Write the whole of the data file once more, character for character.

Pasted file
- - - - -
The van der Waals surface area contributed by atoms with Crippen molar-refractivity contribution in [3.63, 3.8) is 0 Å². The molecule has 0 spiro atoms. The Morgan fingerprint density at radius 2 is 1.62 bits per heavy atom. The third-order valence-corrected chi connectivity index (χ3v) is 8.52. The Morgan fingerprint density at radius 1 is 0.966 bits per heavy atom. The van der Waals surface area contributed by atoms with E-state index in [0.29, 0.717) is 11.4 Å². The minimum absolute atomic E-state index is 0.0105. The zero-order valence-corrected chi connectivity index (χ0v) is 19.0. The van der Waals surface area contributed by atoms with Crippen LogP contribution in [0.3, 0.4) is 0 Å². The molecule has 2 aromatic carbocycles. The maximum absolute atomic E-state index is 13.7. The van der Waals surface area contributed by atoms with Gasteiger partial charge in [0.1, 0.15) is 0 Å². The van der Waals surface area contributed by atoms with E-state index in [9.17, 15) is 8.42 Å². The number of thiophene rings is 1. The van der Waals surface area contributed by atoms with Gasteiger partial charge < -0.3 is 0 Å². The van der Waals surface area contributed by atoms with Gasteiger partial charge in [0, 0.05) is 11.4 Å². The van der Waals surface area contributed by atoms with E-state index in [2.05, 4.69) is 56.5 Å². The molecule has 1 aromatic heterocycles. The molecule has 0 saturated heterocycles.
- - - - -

The van der Waals surface area contributed by atoms with Crippen molar-refractivity contribution in [3.63, 3.8) is 0 Å². The molecule has 0 spiro atoms. The Morgan fingerprint density at radius 2 is 1.62 bits per heavy atom. The third-order valence-corrected chi connectivity index (χ3v) is 8.52. The Morgan fingerprint density at radius 1 is 0.966 bits per heavy atom. The van der Waals surface area contributed by atoms with E-state index in [0.29, 0.717) is 11.4 Å². The minimum absolute atomic E-state index is 0.0105. The zero-order valence-corrected chi connectivity index (χ0v) is 19.0. The van der Waals surface area contributed by atoms with Crippen LogP contribution in [0.3, 0.4) is 0 Å². The molecule has 2 aromatic carbocycles. The maximum absolute atomic E-state index is 13.7. The van der Waals surface area contributed by atoms with Gasteiger partial charge in [0.1, 0.15) is 0 Å². The van der Waals surface area contributed by atoms with E-state index in [9.17, 15) is 8.42 Å². The number of thiophene rings is 1. The van der Waals surface area contributed by atoms with Gasteiger partial charge < -0.3 is 0 Å². The van der Waals surface area contributed by atoms with Gasteiger partial charge in [0, 0.05) is 11.4 Å². The van der Waals surface area contributed by atoms with E-state index in [2.05, 4.69) is 56.5 Å². The molecule has 1 aromatic heterocycles. The molecule has 0 saturated heterocycles.